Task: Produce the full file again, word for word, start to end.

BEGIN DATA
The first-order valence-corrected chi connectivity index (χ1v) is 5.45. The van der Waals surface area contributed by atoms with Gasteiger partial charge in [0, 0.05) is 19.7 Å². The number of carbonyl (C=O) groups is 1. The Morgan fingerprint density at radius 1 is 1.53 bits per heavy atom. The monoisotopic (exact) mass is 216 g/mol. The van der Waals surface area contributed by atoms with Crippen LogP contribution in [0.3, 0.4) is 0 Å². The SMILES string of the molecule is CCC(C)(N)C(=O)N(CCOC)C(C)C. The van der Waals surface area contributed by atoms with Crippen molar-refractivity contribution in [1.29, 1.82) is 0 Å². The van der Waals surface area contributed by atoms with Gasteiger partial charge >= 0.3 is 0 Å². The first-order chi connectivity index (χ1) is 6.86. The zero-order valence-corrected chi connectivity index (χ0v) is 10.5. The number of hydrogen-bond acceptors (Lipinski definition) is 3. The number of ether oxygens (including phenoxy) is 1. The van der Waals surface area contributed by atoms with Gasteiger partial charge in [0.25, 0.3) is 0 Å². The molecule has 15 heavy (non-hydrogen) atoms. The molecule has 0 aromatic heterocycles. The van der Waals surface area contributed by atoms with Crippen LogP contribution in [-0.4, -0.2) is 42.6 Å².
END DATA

The first-order valence-corrected chi connectivity index (χ1v) is 5.45. The van der Waals surface area contributed by atoms with Gasteiger partial charge in [0, 0.05) is 19.7 Å². The number of carbonyl (C=O) groups is 1. The Morgan fingerprint density at radius 1 is 1.53 bits per heavy atom. The monoisotopic (exact) mass is 216 g/mol. The van der Waals surface area contributed by atoms with Crippen LogP contribution in [0.3, 0.4) is 0 Å². The SMILES string of the molecule is CCC(C)(N)C(=O)N(CCOC)C(C)C. The van der Waals surface area contributed by atoms with Crippen molar-refractivity contribution in [1.29, 1.82) is 0 Å². The van der Waals surface area contributed by atoms with Gasteiger partial charge >= 0.3 is 0 Å². The first-order chi connectivity index (χ1) is 6.86. The zero-order valence-corrected chi connectivity index (χ0v) is 10.5. The number of hydrogen-bond acceptors (Lipinski definition) is 3. The number of ether oxygens (including phenoxy) is 1. The van der Waals surface area contributed by atoms with Gasteiger partial charge in [0.25, 0.3) is 0 Å². The molecule has 15 heavy (non-hydrogen) atoms. The molecule has 0 aromatic heterocycles. The van der Waals surface area contributed by atoms with Crippen LogP contribution in [-0.4, -0.2) is 42.6 Å².